초록 close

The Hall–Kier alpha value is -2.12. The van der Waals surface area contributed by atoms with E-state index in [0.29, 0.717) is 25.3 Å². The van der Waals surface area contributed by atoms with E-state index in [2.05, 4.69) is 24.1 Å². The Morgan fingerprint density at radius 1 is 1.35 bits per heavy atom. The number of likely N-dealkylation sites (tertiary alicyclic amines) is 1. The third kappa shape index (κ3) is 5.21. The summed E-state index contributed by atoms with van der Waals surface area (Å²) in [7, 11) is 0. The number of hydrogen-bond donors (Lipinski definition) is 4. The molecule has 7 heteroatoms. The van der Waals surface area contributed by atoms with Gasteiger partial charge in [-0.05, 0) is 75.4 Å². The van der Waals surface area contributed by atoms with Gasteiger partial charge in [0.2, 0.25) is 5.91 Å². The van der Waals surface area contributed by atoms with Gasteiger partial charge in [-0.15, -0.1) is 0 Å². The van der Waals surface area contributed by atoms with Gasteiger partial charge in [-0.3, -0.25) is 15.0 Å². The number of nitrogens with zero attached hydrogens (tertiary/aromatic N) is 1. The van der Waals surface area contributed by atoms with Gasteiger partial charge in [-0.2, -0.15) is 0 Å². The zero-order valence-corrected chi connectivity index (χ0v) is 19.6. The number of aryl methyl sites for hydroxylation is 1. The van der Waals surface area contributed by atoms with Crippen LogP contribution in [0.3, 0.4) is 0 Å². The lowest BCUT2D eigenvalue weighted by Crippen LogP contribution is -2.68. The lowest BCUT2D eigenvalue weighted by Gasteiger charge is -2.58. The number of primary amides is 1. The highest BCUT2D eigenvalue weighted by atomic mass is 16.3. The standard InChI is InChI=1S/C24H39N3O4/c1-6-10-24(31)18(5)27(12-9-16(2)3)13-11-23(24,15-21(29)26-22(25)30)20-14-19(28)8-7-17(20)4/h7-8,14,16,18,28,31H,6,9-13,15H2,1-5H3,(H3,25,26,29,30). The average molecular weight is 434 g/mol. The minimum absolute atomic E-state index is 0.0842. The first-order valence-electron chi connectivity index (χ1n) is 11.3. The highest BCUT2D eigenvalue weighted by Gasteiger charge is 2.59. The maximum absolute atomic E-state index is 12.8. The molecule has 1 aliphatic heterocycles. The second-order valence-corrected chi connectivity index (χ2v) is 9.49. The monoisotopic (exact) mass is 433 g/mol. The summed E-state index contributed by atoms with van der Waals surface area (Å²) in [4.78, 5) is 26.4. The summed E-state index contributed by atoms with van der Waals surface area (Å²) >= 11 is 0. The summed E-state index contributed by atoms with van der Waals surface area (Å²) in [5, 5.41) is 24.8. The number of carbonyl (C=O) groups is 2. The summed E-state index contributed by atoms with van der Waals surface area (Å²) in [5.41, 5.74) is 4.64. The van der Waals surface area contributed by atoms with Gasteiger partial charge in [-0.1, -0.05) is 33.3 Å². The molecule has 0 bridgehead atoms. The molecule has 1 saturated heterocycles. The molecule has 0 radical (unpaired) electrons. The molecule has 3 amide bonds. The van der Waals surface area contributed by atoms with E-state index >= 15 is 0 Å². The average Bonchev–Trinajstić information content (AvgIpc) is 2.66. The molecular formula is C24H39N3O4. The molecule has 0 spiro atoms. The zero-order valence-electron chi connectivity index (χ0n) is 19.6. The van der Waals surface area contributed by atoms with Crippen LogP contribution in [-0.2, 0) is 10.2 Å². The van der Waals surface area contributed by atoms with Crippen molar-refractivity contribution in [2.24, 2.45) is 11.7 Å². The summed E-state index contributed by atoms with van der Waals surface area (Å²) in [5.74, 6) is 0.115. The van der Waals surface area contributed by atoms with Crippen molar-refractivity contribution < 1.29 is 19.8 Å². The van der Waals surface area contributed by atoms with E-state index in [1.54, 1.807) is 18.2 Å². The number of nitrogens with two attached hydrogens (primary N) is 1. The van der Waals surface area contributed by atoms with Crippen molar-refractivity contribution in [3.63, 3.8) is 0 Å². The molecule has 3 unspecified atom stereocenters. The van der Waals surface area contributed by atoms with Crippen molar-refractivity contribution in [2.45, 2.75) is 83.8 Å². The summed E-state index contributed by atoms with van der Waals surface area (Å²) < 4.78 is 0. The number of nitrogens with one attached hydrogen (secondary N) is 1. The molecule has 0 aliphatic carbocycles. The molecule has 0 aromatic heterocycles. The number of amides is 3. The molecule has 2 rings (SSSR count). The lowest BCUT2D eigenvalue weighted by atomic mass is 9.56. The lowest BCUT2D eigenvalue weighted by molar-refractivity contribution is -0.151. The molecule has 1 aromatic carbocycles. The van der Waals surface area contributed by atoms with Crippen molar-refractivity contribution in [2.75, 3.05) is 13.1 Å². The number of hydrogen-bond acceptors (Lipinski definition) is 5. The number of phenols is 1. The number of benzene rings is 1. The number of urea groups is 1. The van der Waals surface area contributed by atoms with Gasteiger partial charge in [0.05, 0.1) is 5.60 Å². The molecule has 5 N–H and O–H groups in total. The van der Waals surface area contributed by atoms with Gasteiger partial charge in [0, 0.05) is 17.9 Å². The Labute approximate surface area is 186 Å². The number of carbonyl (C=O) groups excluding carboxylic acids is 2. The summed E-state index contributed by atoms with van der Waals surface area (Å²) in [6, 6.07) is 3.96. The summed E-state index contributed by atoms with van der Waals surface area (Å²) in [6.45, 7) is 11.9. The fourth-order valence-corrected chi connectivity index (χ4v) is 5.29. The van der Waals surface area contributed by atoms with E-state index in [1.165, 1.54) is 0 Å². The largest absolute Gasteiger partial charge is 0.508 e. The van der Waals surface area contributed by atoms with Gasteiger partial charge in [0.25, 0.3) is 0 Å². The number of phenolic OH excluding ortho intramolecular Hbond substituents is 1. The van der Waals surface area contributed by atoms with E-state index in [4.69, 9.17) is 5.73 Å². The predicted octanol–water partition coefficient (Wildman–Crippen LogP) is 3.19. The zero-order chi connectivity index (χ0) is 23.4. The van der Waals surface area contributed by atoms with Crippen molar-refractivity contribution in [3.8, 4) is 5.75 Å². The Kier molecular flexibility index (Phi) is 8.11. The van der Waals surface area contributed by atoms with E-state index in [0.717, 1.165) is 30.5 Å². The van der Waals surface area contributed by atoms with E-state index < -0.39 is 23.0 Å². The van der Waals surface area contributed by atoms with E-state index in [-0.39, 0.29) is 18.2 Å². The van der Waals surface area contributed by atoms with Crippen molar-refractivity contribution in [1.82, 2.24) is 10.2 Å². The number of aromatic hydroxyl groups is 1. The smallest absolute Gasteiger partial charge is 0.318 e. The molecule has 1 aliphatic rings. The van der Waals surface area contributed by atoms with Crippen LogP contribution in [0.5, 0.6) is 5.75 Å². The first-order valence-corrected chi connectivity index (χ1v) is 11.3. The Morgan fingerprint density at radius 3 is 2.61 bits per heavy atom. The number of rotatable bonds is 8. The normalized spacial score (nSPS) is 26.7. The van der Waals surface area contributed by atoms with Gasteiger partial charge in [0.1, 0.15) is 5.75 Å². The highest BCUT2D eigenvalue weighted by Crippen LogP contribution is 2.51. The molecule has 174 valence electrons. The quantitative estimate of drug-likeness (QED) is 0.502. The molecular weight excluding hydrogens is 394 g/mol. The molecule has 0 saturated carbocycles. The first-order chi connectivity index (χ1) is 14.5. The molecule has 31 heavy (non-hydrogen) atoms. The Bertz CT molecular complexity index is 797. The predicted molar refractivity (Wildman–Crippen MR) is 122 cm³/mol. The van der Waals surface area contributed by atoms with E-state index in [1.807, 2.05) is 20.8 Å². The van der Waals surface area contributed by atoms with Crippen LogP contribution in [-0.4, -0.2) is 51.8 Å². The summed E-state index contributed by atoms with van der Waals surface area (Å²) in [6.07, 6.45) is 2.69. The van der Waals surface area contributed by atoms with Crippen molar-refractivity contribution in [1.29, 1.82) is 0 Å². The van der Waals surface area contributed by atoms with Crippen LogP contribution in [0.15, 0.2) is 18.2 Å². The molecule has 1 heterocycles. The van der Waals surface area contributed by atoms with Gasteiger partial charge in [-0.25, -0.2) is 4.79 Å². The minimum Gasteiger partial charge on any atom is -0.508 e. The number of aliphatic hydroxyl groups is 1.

It is well known that Einstein was fascinated by Dostoevsky, especially his last novel Brothers of Karamazov. He wrote to Heinrich Zangger in March 1920, "I am reading Dostoevsky(Brothers of Karamazov). It is the most wonderful thing that has ever fallen into my hands." He wrote again in April, "I am in rapture about the Brothers Karamazov. It is the most wonderful book I have ever put my hands on." Einstein's fascination with Dostoevsky has been a source of inspiration for many scholars and specialists who are interested in the possibility of interrelations of literature and science. This paper is intended to examine the possible links between the great novelist and the great physicist focusing on the concept of reality as it is manifested in Brothers of Karamazov and Einstein's metaphysical writings. The problem of reality is one of the main things Einstein was deeply interested in since he has announced the theory of Relativity. Reality, as it is stated in a number of Einstein's later philosophical and metaphysical writings including "Physics and Reality," is beyond human perception. According to him, to say that only things one can observe exist is scientifically false. Things which are impenetrable to us really exist, manifesting themselves as the highest wisdom. He summarizes this idea of reality as "the most beautiful thing we can experience is the mysterious." Alesha and Zosima in Brothers of Karamazov prefigures Einstein's concept of the mysterious. Unlike Ivan, Fyodor, and Ivan's Devil, who measure reality according to the law of Newtonian physics, they experience reality as mystery. In mystery, time and eternity, man and God, this world and 'the other world' eventually meet.